|Publication number||US4108450 A|
|Application number||US 05/791,008|
|Publication date||Aug 22, 1978|
|Filing date||Apr 26, 1977|
|Priority date||Apr 28, 1976|
|Publication number||05791008, 791008, US 4108450 A, US 4108450A, US-A-4108450, US4108450 A, US4108450A|
|Original Assignee||Bernard Cote|
|Export Citation||BiBTeX, EndNote, RefMan|
|Patent Citations (7), Referenced by (36), Classifications (9)|
|External Links: USPTO, USPTO Assignment, Espacenet|
The present invention relates to a roller skate of the type including a plurality of rollers arranged in a single line longitudinally of the shoe.
The main object of the invention is to provide a roller skate of the character described, which is light in weight, and which enables much greater maneuverability than conventional four-wheel roller skates especially when backing up and when making a turn, its maneuverability being similar to that of ice-skates.
Another object of the invention resides in the provision of a roller skate of the character described, in which two separate shoe supporting structures are each detachably secured to the bar carrying the rollers, so that bar of different lengths can be attached to the same structures to fit shoes of different sizes.
Another object of the invention resides in the provision of a roller skate of the character described, which is easily convertible to an ice-skate, and vice-versa.
Another object of the invention is the provision of a roller skate of the character described, in which the rollers have detachable rims whereby rims of different types can be fitted to the same roller hubs for use on different types of surfaces.
Another object of the invention resides in the provision of a skate of the character described, which is spring-loaded at the back to negotiate a rough surface, especially when an ice-skate blade is used.
The foregoing and other objects of the invention will become more apparent during the following disclosure and by referring to the drawings, in which:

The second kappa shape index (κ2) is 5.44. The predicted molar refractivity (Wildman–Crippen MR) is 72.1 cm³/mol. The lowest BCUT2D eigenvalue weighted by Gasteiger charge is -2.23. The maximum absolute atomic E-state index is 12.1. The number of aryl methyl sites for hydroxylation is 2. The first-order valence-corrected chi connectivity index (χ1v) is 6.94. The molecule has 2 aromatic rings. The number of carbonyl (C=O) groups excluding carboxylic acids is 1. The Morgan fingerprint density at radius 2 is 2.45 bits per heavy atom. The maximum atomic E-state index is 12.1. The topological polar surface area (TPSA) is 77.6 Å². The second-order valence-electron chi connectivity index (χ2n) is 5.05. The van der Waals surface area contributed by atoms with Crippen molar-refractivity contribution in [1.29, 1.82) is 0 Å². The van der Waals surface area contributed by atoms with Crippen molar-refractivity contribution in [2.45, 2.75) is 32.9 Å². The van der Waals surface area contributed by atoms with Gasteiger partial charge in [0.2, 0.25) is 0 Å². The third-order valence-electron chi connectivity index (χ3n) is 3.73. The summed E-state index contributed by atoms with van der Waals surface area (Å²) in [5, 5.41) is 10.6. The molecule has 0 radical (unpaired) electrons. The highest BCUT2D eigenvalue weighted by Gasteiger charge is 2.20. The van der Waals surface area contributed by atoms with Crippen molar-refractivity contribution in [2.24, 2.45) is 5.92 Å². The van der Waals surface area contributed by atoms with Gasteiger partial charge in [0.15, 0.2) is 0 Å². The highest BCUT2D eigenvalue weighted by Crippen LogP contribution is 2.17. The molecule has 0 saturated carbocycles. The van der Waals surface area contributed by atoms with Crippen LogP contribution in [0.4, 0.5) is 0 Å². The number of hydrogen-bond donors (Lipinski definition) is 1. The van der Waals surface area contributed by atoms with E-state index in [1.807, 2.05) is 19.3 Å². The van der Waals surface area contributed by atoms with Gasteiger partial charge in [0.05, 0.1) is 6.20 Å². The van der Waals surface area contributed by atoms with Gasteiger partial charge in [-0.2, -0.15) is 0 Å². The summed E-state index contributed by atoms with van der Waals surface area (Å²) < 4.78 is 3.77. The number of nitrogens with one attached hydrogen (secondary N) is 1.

FIG. 1 is a perspective view of the roller skate of the invention;
FIG. 2 is a perspective view of a modified skate converted to an ice-skate;
FIG. 3 is a side elevation of the roller skate of FIG. 1;
FIG. 4 is a rear end view of the roller skate of FIG. 3:
FIG. 5 is a front end view of the roller skate of FIG. 3;
FIG. 6 is a cross-section, taken along line 6--6 of FIG. 3;
FIG. 7 is a plan section, taken along line 7--7 of FIG. 3;
FIG. 8 seen on the first page of the drawings, is a cross-section a roller fitted with a plastic rim;
FIG. 9 seen on the last page of the drawings, is a side elevation of the modified embodiment of FIG. 2 used as an ice-skate;
FIG. 10 is a cross-section taken along line 10--10 of FIG. 9; and
FIG. 11 is a partial elevation, partially in vertical section, of a modified arrangement for securing the ice-skate blade to the shoe sole supporting structures.
In the drawings, like reference characters indicate like elements throughout.
The roller skate, seen in FIGS. 1, 3, 4, 5, 6, and 7, comprises an elongated roller carrying bar 1, preferably made of sheet metal and having a U-shape cross-section, including a top web 2 and parallel side flanges 3 opening at the bottom of the bar.
The bar carries three rollers in longitudinal alignment, namely: a rear roller 4, a middle roller 5 and a front roller 6.